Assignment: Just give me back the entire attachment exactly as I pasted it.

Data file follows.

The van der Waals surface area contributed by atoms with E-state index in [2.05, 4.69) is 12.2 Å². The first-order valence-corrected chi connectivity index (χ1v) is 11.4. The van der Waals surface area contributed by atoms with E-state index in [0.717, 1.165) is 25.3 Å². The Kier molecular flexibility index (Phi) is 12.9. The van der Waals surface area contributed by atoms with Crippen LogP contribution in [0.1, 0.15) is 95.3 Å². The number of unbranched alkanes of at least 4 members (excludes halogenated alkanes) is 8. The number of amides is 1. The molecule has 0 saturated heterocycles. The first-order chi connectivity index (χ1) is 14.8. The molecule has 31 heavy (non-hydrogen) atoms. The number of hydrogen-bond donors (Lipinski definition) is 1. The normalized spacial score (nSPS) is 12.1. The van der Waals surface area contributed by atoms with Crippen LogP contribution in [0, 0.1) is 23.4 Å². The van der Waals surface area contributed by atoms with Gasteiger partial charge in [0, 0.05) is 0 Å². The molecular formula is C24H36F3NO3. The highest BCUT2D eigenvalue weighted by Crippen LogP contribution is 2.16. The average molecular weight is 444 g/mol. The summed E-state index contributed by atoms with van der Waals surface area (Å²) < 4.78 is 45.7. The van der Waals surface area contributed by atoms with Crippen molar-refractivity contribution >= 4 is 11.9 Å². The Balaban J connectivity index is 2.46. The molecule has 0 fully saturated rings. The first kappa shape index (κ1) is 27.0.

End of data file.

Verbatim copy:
The van der Waals surface area contributed by atoms with E-state index in [2.05, 4.69) is 12.2 Å². The first-order valence-corrected chi connectivity index (χ1v) is 11.4. The van der Waals surface area contributed by atoms with E-state index in [0.717, 1.165) is 25.3 Å². The Kier molecular flexibility index (Phi) is 12.9. The van der Waals surface area contributed by atoms with Crippen LogP contribution in [0.1, 0.15) is 95.3 Å². The number of unbranched alkanes of at least 4 members (excludes halogenated alkanes) is 8. The number of amides is 1. The molecule has 0 saturated heterocycles. The first-order chi connectivity index (χ1) is 14.8. The molecule has 31 heavy (non-hydrogen) atoms. The number of hydrogen-bond donors (Lipinski definition) is 1. The normalized spacial score (nSPS) is 12.1. The van der Waals surface area contributed by atoms with Crippen LogP contribution in [0, 0.1) is 23.4 Å². The van der Waals surface area contributed by atoms with Gasteiger partial charge in [0, 0.05) is 0 Å². The molecular formula is C24H36F3NO3. The highest BCUT2D eigenvalue weighted by Crippen LogP contribution is 2.16. The average molecular weight is 444 g/mol. The summed E-state index contributed by atoms with van der Waals surface area (Å²) < 4.78 is 45.7. The van der Waals surface area contributed by atoms with Crippen molar-refractivity contribution >= 4 is 11.9 Å². The Balaban J connectivity index is 2.46. The molecule has 0 fully saturated rings. The first kappa shape index (κ1) is 27.0.